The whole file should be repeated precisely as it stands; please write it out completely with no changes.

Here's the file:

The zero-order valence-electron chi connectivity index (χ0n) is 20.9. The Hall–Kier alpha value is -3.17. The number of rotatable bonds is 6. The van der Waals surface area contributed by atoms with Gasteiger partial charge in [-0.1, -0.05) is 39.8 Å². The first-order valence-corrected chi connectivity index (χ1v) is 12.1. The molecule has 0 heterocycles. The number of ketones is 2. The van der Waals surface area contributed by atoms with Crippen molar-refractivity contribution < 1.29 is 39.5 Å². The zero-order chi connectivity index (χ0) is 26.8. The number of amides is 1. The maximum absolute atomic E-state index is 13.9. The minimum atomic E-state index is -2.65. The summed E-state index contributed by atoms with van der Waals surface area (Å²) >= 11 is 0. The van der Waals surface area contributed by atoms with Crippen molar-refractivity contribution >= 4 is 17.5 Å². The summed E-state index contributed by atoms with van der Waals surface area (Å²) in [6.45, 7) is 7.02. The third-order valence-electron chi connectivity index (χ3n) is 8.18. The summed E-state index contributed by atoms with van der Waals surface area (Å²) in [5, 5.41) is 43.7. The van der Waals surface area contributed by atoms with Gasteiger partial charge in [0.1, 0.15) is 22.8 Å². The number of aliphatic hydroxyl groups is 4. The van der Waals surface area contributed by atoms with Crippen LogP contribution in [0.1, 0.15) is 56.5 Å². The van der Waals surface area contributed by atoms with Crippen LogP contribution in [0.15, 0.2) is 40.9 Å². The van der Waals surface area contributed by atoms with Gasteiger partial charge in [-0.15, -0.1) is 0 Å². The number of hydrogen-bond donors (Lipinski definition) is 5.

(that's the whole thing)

The zero-order valence-electron chi connectivity index (χ0n) is 20.9. The Hall–Kier alpha value is -3.17. The number of rotatable bonds is 6. The van der Waals surface area contributed by atoms with Gasteiger partial charge in [-0.1, -0.05) is 39.8 Å². The first-order valence-corrected chi connectivity index (χ1v) is 12.1. The molecule has 0 heterocycles. The number of ketones is 2. The van der Waals surface area contributed by atoms with Crippen molar-refractivity contribution < 1.29 is 39.5 Å². The zero-order chi connectivity index (χ0) is 26.8. The number of amides is 1. The maximum absolute atomic E-state index is 13.9. The minimum atomic E-state index is -2.65. The summed E-state index contributed by atoms with van der Waals surface area (Å²) >= 11 is 0. The van der Waals surface area contributed by atoms with Crippen molar-refractivity contribution >= 4 is 17.5 Å². The summed E-state index contributed by atoms with van der Waals surface area (Å²) in [6.45, 7) is 7.02. The third-order valence-electron chi connectivity index (χ3n) is 8.18. The summed E-state index contributed by atoms with van der Waals surface area (Å²) in [5, 5.41) is 43.7. The van der Waals surface area contributed by atoms with Gasteiger partial charge in [0.1, 0.15) is 22.8 Å². The number of aliphatic hydroxyl groups is 4. The van der Waals surface area contributed by atoms with Crippen LogP contribution in [0.1, 0.15) is 56.5 Å². The van der Waals surface area contributed by atoms with Crippen LogP contribution in [0.15, 0.2) is 40.9 Å². The van der Waals surface area contributed by atoms with Gasteiger partial charge in [-0.15, -0.1) is 0 Å². The number of hydrogen-bond donors (Lipinski definition) is 5.